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Research Papers

Milling Stability Interrogation by Subharmonic Sampling

[+] Author and Article Information
Andrew Honeycutt

Department of Mechanical Engineering and
Engineering Science,
University of North Carolina at Charlotte,
9201 University City Boulevard,
Charlotte, NC 28223
e-mail: ahoney15@uncc.edu

Tony L. Schmitz

Mem. ASME
Department of Mechanical Engineering and
Engineering Science,
University of North Carolina at Charlotte,
9201 University City Boulevard,
Charlotte, NC 28223
e-mail: tony.schmitz@uncc.edu

1Corresponding author.

Manuscript received May 24, 2016; final manuscript received September 16, 2016; published online October 19, 2016. Assoc. Editor: Laine Mears.

J. Manuf. Sci. Eng 139(4), 041009 (Oct 19, 2016) (9 pages) Paper No: MANU-16-1296; doi: 10.1115/1.4034894 History: Received May 24, 2016; Revised September 16, 2016

This paper describes the use of subharmonic sampling to distinguish between different instability types in milling. It is demonstrated that sampling time-domain milling signals at integer multiples of the tooth period enables secondary Hopf and period-n bifurcations to be automatically differentiated. A numerical metric is applied, where the normalized sum of the absolute values of the differences between successively sampled points is used to distinguish between the potential bifurcation types. A new stability map that individually identifies stable and individual bifurcation zones is presented. The map is constructed using time-domain simulation and the new subharmonic sampling metric.

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References

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Figures

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Fig. 1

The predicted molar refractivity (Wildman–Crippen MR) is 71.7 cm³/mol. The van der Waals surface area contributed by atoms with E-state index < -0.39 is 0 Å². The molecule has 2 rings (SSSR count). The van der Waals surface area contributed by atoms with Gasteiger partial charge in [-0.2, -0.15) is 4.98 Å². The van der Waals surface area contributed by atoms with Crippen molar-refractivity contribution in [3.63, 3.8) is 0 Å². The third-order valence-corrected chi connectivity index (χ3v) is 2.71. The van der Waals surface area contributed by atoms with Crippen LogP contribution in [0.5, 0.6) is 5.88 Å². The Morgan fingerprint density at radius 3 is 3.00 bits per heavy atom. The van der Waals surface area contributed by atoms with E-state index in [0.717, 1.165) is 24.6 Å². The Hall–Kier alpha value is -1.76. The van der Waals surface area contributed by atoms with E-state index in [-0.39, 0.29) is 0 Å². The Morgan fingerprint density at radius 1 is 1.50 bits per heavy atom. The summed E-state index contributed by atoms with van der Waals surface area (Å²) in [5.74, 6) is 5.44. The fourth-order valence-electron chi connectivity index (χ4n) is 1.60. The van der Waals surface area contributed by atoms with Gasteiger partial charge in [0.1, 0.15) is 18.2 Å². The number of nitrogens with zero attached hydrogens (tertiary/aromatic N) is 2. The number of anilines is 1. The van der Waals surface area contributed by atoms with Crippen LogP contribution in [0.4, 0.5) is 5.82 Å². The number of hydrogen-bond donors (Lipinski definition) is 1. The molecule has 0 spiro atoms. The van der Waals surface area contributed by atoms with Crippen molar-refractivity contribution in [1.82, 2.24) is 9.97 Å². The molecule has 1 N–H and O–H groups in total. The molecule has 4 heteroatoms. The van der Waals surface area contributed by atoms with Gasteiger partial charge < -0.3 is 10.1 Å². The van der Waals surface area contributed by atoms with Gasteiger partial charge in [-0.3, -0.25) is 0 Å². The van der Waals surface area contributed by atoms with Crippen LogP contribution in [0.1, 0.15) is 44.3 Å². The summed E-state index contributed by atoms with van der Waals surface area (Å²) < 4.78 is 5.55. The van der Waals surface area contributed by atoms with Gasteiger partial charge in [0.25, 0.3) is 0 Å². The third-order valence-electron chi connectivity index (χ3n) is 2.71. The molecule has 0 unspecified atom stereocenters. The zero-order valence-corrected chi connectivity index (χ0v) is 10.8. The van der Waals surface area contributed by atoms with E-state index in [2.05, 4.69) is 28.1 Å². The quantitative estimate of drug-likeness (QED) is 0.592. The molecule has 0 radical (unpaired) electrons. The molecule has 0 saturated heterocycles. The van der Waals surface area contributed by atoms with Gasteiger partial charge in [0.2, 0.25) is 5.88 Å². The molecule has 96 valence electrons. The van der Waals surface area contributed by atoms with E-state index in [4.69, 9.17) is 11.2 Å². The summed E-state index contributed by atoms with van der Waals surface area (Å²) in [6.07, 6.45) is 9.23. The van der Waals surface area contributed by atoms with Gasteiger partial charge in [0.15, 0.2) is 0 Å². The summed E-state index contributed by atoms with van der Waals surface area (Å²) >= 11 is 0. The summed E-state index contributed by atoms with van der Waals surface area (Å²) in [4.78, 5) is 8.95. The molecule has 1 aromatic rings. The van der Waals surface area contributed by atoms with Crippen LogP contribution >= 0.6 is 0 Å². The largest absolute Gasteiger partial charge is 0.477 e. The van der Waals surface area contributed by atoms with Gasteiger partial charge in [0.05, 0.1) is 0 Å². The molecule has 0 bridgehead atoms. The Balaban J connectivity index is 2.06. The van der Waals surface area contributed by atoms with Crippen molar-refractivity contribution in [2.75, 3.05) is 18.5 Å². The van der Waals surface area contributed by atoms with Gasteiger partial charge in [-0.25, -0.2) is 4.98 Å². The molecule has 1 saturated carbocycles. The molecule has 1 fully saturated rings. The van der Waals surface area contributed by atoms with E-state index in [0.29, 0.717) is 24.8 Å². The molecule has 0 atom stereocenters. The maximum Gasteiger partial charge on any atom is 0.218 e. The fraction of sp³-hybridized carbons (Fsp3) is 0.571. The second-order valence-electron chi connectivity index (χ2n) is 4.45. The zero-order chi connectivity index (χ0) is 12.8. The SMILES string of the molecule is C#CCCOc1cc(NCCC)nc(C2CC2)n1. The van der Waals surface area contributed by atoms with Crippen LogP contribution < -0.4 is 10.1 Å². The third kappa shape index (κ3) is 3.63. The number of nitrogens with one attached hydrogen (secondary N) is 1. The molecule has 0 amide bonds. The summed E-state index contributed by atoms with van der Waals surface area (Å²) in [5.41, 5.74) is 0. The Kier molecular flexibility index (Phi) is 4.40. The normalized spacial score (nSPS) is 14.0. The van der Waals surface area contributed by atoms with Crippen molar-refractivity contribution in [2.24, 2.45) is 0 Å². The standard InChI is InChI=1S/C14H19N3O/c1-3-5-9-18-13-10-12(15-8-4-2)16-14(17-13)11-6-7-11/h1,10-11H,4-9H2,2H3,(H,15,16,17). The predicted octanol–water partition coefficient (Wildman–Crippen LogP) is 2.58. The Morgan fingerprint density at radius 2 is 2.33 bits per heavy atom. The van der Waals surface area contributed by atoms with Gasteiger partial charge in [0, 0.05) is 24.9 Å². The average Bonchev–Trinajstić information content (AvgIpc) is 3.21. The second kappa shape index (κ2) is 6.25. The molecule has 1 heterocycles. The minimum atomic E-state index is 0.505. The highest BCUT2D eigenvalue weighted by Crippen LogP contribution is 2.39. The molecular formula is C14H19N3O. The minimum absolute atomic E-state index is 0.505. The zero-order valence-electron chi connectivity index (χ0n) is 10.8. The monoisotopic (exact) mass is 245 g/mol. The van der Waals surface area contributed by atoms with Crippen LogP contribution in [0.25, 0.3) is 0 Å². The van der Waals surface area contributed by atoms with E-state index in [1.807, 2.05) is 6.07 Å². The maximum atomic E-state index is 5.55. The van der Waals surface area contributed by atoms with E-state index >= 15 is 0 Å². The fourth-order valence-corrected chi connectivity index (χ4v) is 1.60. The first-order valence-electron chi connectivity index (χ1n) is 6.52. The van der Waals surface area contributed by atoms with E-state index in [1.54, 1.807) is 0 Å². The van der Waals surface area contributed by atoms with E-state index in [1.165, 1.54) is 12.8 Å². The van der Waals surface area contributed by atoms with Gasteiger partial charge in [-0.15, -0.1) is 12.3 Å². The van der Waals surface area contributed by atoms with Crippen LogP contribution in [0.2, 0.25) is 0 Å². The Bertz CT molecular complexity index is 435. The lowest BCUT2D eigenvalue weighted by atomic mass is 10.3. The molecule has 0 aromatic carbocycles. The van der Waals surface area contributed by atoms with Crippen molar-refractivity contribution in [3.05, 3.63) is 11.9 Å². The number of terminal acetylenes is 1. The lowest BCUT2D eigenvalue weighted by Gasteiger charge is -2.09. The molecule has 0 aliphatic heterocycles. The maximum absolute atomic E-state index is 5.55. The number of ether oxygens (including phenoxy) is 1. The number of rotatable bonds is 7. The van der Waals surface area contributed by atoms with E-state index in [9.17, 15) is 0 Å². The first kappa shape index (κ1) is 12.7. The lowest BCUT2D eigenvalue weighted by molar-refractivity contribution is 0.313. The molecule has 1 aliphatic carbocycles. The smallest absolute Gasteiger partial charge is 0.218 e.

Cutting force geometry. The normal and tangential direction cutting forces, Fn and Ft, are identified. The fixed x and y directions, as well as the rotating normal direction, n, are also shown. The angle ϕ defines the tooth angle. The tool feed is to the right for the clockwise tool rotation, and the axial depth is in the z direction.

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Fig. 2

Milling experimental setup with laser vibrometer (LV), piezo-accelerometer (PA), laser tachometer (LT), and capacitance probe (CP)

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Fig. 3

Simulated stability map for experimental setup (M=1μm contour)

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Fig. 4

Bifurcation diagram for 3800 rpm, 26% radial immersion (left) simulated and (right) experiment

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Fig. 5

Poincaré maps for 3800 rpm, 4.5 mm axial depth (left) simulated and (right) experiment

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Fig. 6

Simulation results for a spindle speed of 4070 rpm at an axial depth of 3.6 mm. The workpiece x and y displacements are shown. (Top row) Time history (left) and Poincaré map (right) for once per tooth sampling (τsampling period). (Bottom row) Time history (left) and Poincaré map (right) for subharmonic sampling at 2τ.

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Fig. 7

(a) Once per tooth sampling (τ sampling period), (b) 2τ sampling period, (c) 3τ sampling period, and (d) 4τ sampling period. The zones that appear to be stable and unstable, depending on the sampling period, are marked.

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Fig. 8

Simulation results for a spindle speed of 4070 rpm at an axial depth of 3.6 mm. The workpiece x and y displacements are shown. (Top row) Time history (left) and Poincaré map (right) for once per tooth sampling (τsampling period). (Bottom row) Time history (left) and Poincaré map (right) for subharmonic sampling at 4τ.

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Fig. 9

Bifurcation diagram for an axial depth of 6.4 mm. Hopf (Hopf), period-2 (2), stable (stable), and combination Hopf and period-2 (Hopf-2) behaviors are specified.

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Fig. 10

Simulation results for a spindle speed of 4150 rpm at an axial depth of 6.4 mm. The workpiece x and y displacements are shown. (Top row) Time history (left) and Poincaré map (right) for once per tooth sampling. (Bottom row) Higher magnification views of the two elliptical distributions of once per tooth sampled points.

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Fig. 11

New stability map. Period-2 (circle), period-3 (triangle), period-4 (square), period-5 (+), period-6 (diamond), period-7 (×), and secondary Hopf (dot) bifurcations are individually identified. The box indicates the spindle speed range and axial depth (6.4 mm) for the bifurcation diagram in Fig. 9.

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